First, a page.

A Walking Guide to 42 Greek islands (1987) by Gerald Thompson - page 4

Gerald Thompson was born in 1933 in the Northern English industrial town of Wakefield, West
Yorkshire. His family was working class Methodist, closely involved in church music and song, and
music has played a central role throughout Gerald's life. Wakefield is a short drive away from the
Pennine Hills and the Yorkshire Dales, fine open, hilly countryside which helped to inspire his love of
walking. A turning point in Gerald's life was winning a scholarship to Queen Elizabeth's Grammar
School, Wakefield, where he was introduced to Classics, becoming so enthused by Greek in
particular, that he won a Hastings Scholarship to study Classics at The Queen's College, Oxford.
Gerald taught Classics at Hymers College, Hull from 1957 to 1985, inspiring several generations of
students, not least through his legendary Easter school trips to Greece, and achieving outstanding
success in University entrance exams, especially to Oxford and Cambridge. When, in 1985, Hymers
College removed Greek from the curriculum, Gerald took early retirement and taught Greek at Hull
University for several years before moving permanently to Greece, working part-time as a tour guide.
Since 1990 Gerald has lived in Mesagros, Aegina, and established the Aegina Rambling Club, also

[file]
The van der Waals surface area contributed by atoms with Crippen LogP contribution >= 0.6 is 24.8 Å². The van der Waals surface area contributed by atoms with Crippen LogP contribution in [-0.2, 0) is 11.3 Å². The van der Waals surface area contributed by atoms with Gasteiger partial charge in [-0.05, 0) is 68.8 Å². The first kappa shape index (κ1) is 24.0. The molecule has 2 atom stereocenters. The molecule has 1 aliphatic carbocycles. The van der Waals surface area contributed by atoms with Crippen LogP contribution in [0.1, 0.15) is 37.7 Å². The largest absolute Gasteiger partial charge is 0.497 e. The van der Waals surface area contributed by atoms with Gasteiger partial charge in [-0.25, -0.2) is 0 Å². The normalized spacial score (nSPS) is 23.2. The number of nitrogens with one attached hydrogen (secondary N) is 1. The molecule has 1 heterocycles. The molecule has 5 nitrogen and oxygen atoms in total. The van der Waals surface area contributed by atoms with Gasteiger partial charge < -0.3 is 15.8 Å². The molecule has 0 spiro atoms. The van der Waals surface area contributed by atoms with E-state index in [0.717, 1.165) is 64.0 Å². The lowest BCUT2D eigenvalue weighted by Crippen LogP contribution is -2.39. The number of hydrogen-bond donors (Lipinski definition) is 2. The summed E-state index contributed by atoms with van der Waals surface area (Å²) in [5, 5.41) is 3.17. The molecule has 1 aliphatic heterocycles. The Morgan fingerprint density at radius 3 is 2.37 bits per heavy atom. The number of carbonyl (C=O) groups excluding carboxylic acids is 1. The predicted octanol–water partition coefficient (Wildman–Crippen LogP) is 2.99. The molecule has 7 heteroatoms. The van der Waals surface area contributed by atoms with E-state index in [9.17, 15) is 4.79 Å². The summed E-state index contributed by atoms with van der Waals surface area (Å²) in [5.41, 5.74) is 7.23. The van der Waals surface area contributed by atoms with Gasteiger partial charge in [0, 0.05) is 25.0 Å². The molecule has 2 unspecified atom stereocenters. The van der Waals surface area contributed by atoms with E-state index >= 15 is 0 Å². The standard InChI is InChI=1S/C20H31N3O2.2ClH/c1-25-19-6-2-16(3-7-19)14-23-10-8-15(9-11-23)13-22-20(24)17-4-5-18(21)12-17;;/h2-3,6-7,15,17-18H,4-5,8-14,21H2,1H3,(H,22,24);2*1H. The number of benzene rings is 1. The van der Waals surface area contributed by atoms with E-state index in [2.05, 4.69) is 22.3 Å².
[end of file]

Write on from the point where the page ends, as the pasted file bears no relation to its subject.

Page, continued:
publishing "A Walking Guide to Aegina" in 1997, which after several editions, remains in print and is
on sale at the island's bookshops in English and Greek versions, as is his story of his experiences with
an Albanian family in Aegina "Illyrian Monopoly", originally published in 1995. In 1993 Gerald
converted to Greek Orthodoxy, taking the name Gerald Ephraim Nektarios Thompson, abbreviated by
many of his friends to GENT. Gerald celebrated his 80th birthday in 2013, and continues to live in
Mesagros, now in quiet retirement.
In transcribing the manuscript I have made corrections to typographical errors, hopefully not adding
too many of my own. I have also in some cases tried to make the conversion of Greek names to the
Latin alphabet consistent, at least within a particular chapter. This is not straightforward. English
readers are used to the Latinised versions of Classical Greek names - k, kh, u, ai, oi becoming c, ch, y,
ae, oe respectively. Modern Greek versions tend to reflect modern pronunciation, simplifying the now
like-sounding ē, ei, i, u, ui, oi to the single letter 'i', and the classical versions b, ph, kh, ai, eu, g to v, f,
h (or ch), e, ef (or ev), y (or g) respectively. In addition, some islands have medieval Italian names
still in use (eg. Corfu, Zante, Santorini).
So the island Αίγινα can be represented as Aigina, Aegina, Egina or Eyina; Εύβοια as Euboia, Euboea
or Evia. The Prophet Elijah (Προφήτης Ηλίας), whose chapel stands at the top of many Greek
mountains, has 16 possible transcriptions, varying from Prophetes Elias to Profitis Ilias.
In other respects the transcription is exactly as written by Gerald. I have added a Glossary to help
those who are not so familiar with Greek language and culture.
Finally, the reader should remember that the guide portrays the Greek Islands as they were in the
period c. 1976 to 1985, and that many of the paths and tracks described will have changed or
disappeared during the intervening years.
David Royle
Scarborough, North Yorkshire
March 2014
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